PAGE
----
Elon Musk went on Kara Swisher’s podcast recently and complained about the media coverage of Battery Day and I have to say, Elon, in the highly unlikely event that you’re reading this, hire a real honest-to-God comms shop.
Let me hit you, dear reader, with some inside baseball. You probably know that just about every large company, including every automaker, has some kind of communications/public relations department.
Tesla, it seems, does not.
Update: Now we know it does not, not anymore.
Tesla Inc. has reportedly disbanded its U.S. media relations team in the United States, fitting since the only journalists that seem to have any direct contact with the company suffer from a condition where they unquestionably praise its products and business model. While access journalism appears to be on the rise in all industries, the automotive realm was relatively free of the phenomenon until fairly recently. Now its getting to a point where just finding someone in the PR department to respond to you within 48 hours is a minor miracle — and it makes little difference whether you’re one of the big boys or a smaller outfit, like ours.
While Tesla used to be wildly proactive in reaching out to authors, sometimes just to complain about articles, it’s been enacting radio silence for quite some time. Other automakers will at least provide you with a boilerplate corporate response — assuming they haven’t issued one already. But it has been complete static from Tesla for what feels like years, leaving the firm little reason to continue paying people whose sole responsibility was to totally ignore the media.
Tesla continues their aggressive plans for dominance in the EV market. As we reported last week, the company has ambitious plans to enter the Indian market next year. While that market will certainly require a cheaper model than what the company sells now, Tesla’s on it. The brand intends to drive toward EV adoption with better, longer-lasting batteries and less expensive models.
And on Friday, word leaked of a deal over in Germany that’s an important part of Tesla’s expansion plan.
The European New Car Assessment Programme (Euro NCAP) has finished a study on driver assistance systems and issued some moderately surprising results. While nowhere near comprehensive enough to be the ultimate authority on self-driving cars, it did give us a taste of Europe’s new grading system and how it will be implemented as more vehicles are tested. For now, NCAP is focused on a handful of models ranging from the pedestrian Renault Clio to the much more expensive Mercedes-Benz GLE.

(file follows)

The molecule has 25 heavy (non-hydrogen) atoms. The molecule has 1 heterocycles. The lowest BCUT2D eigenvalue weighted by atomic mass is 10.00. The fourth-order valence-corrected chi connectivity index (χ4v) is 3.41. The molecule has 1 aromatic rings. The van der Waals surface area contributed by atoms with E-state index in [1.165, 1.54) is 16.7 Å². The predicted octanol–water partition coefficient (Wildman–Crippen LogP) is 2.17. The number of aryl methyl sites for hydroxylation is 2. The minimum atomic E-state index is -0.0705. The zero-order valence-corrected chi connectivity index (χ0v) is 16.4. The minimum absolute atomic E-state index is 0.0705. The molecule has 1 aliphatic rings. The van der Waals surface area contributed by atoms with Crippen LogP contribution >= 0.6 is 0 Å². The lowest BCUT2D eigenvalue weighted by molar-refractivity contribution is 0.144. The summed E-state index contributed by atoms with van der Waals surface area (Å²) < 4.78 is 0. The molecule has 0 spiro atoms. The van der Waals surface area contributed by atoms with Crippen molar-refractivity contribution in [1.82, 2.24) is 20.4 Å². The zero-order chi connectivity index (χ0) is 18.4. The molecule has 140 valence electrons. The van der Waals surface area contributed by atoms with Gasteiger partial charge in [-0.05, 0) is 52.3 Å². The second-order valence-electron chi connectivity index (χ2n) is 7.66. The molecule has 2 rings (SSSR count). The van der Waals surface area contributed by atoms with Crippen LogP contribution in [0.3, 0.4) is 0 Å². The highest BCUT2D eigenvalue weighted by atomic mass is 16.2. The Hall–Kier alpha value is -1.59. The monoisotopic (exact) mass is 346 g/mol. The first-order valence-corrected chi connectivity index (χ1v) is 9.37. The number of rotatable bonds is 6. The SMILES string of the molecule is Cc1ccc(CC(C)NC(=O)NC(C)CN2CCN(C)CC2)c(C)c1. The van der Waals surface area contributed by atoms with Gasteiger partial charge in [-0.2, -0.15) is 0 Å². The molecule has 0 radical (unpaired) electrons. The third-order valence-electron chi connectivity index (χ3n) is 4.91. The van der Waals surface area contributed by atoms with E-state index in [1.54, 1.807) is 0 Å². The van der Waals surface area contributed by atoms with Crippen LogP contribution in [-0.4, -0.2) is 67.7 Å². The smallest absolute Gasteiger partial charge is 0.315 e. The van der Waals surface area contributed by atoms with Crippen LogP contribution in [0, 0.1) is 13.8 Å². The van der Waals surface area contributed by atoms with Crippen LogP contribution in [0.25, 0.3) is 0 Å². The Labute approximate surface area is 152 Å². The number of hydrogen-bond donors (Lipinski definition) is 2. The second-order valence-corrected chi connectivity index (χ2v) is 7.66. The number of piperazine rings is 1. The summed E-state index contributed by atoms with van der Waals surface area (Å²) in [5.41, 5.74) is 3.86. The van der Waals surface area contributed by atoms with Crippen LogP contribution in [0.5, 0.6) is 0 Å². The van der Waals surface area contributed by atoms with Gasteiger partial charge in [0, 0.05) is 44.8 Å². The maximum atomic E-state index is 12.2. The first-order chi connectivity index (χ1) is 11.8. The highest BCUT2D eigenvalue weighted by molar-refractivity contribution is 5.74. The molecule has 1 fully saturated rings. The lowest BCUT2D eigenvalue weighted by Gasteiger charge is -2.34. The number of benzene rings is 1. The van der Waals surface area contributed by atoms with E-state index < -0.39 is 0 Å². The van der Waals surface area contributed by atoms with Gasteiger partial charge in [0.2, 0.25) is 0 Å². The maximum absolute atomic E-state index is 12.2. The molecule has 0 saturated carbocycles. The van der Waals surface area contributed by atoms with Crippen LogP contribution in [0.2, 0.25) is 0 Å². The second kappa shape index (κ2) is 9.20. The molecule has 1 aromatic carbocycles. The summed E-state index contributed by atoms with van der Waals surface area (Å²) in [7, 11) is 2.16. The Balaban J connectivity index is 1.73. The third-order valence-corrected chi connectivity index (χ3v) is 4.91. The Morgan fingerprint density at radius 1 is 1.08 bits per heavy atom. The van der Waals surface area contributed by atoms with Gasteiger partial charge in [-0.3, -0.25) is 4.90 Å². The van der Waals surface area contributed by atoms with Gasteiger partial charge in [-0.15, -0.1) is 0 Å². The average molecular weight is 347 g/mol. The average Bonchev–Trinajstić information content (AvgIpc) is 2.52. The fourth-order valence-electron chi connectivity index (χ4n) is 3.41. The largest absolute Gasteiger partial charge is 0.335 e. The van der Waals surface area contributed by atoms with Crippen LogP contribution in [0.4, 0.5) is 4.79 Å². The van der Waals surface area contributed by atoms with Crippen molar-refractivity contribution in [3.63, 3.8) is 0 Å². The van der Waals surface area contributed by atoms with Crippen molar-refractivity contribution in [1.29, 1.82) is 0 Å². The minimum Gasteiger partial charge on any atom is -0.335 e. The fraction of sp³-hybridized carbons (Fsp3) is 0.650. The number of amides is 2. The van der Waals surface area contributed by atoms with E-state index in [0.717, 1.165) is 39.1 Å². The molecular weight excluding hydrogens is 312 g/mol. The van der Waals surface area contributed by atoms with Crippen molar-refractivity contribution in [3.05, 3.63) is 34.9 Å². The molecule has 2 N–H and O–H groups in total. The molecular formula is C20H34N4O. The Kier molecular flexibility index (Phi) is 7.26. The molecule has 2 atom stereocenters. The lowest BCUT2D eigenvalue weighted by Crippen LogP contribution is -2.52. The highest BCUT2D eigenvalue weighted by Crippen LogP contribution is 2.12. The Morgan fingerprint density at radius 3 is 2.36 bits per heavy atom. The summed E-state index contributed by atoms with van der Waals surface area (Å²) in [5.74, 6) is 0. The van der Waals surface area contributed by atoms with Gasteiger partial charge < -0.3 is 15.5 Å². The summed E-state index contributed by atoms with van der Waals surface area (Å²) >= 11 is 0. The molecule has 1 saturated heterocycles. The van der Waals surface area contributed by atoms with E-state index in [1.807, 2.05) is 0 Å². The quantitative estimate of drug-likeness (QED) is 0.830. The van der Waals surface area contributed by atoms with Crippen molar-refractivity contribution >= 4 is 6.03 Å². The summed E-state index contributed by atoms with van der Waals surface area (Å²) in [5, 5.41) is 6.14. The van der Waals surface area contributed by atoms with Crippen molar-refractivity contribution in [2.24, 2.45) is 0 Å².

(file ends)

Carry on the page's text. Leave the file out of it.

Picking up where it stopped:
While one might expect the moral of the study to be roughly ‘you get what you pay for,’ the reality seemed much more complicated after the Tesla Model 3 ended up in sixth place out of a possible ten. Anybody who has ever used Tesla’s Autopilot will tell you it’s probably the most impressive advanced driving suite currently on sale. This author certainly would before the smile dissolved and he was forced to you that it (and other) driving assistance packages are horrible, misleading inventions that need to be gotten rid of as soon as possible.
Tabless batteries and a Plaid trim level of the Model S made the biggest news at Tesla’s much-hyped “Battery Day.”
Batteries that last longer, cost less, and have more power will help drive EV adoption, and the new 4680 tabless battery cells, which are cylindrical and larger, are claimed to provide five times as much energy as before, with six times the power and up to 16 percent more range. Tesla says production on these batteries has already begun.
The New York Times, or one writer paid by the New York Times (one journalist’s take or analysis or opinion doesn’t represent the entire paper, you know), had a piece out a couple days ago claiming the dawn of the EV age is now.
Somehow, I missed this article until now. But let’s a look at its assertions, shall we, and see what is and is not accurate?
A criminal complaint filed this week details a very Cold War-like plot to cripple Tesla from the inside. Federal prosecutors and the automaker claim a Russian “tourist” attempted to coerce an employee of Tesla’s Nevada Gigafactory to infect the company’s system with malware, and in doing so receive a payment of $1 million.
The employee reportedly turned down the offer and squealed on the so-called tourist, leading to an FBI sting operation — as well as this week’s criminal complaint.
Frequently on the cutting edges of technology, the automotive industry has been slamming chips into vehicles to facilitate communications ever since General Motors launched OnStar back in 1996. This evolved into cars boasting reliable navigation systems and remote vehicle diagnostics until they literally started becoming mobile internet hot spots.
Now the industry wants to further ingrain connectivity by equipping all vehicles with 5G — opening the road for new features and the ability to harvest your personal data more effectively.